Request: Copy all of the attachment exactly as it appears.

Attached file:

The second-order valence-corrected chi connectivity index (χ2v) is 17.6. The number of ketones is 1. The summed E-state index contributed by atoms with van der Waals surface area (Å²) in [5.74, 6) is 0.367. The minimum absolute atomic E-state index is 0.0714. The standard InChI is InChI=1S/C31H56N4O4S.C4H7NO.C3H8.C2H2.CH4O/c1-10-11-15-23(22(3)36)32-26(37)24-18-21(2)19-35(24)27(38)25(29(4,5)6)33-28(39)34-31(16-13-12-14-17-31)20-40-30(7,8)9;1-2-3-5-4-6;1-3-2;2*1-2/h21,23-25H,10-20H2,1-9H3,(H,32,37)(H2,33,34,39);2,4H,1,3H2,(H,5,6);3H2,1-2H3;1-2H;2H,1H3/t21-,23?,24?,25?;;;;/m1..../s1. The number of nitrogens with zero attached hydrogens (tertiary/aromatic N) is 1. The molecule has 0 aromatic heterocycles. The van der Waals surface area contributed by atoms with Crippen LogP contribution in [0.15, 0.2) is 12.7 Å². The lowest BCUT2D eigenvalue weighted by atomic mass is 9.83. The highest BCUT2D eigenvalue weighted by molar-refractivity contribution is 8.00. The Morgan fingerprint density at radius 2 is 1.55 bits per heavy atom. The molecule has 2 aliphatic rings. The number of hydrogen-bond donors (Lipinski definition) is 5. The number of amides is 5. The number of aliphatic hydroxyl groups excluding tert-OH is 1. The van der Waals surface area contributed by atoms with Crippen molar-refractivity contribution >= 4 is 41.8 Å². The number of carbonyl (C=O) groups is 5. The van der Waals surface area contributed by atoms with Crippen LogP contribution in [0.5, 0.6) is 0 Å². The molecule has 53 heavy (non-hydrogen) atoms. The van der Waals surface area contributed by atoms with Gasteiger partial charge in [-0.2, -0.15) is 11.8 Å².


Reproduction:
The second-order valence-corrected chi connectivity index (χ2v) is 17.6. The number of ketones is 1. The summed E-state index contributed by atoms with van der Waals surface area (Å²) in [5.74, 6) is 0.367. The minimum absolute atomic E-state index is 0.0714. The standard InChI is InChI=1S/C31H56N4O4S.C4H7NO.C3H8.C2H2.CH4O/c1-10-11-15-23(22(3)36)32-26(37)24-18-21(2)19-35(24)27(38)25(29(4,5)6)33-28(39)34-31(16-13-12-14-17-31)20-40-30(7,8)9;1-2-3-5-4-6;1-3-2;2*1-2/h21,23-25H,10-20H2,1-9H3,(H,32,37)(H2,33,34,39);2,4H,1,3H2,(H,5,6);3H2,1-2H3;1-2H;2H,1H3/t21-,23?,24?,25?;;;;/m1..../s1. The number of nitrogens with zero attached hydrogens (tertiary/aromatic N) is 1. The molecule has 0 aromatic heterocycles. The van der Waals surface area contributed by atoms with Crippen LogP contribution in [0.15, 0.2) is 12.7 Å². The lowest BCUT2D eigenvalue weighted by atomic mass is 9.83. The highest BCUT2D eigenvalue weighted by molar-refractivity contribution is 8.00. The Morgan fingerprint density at radius 2 is 1.55 bits per heavy atom. The molecule has 2 aliphatic rings. The number of hydrogen-bond donors (Lipinski definition) is 5. The number of amides is 5. The number of aliphatic hydroxyl groups excluding tert-OH is 1. The van der Waals surface area contributed by atoms with Crippen molar-refractivity contribution >= 4 is 41.8 Å². The number of carbonyl (C=O) groups is 5. The van der Waals surface area contributed by atoms with Crippen LogP contribution in [0.5, 0.6) is 0 Å². The molecule has 53 heavy (non-hydrogen) atoms. The van der Waals surface area contributed by atoms with Gasteiger partial charge in [-0.2, -0.15) is 11.8 Å².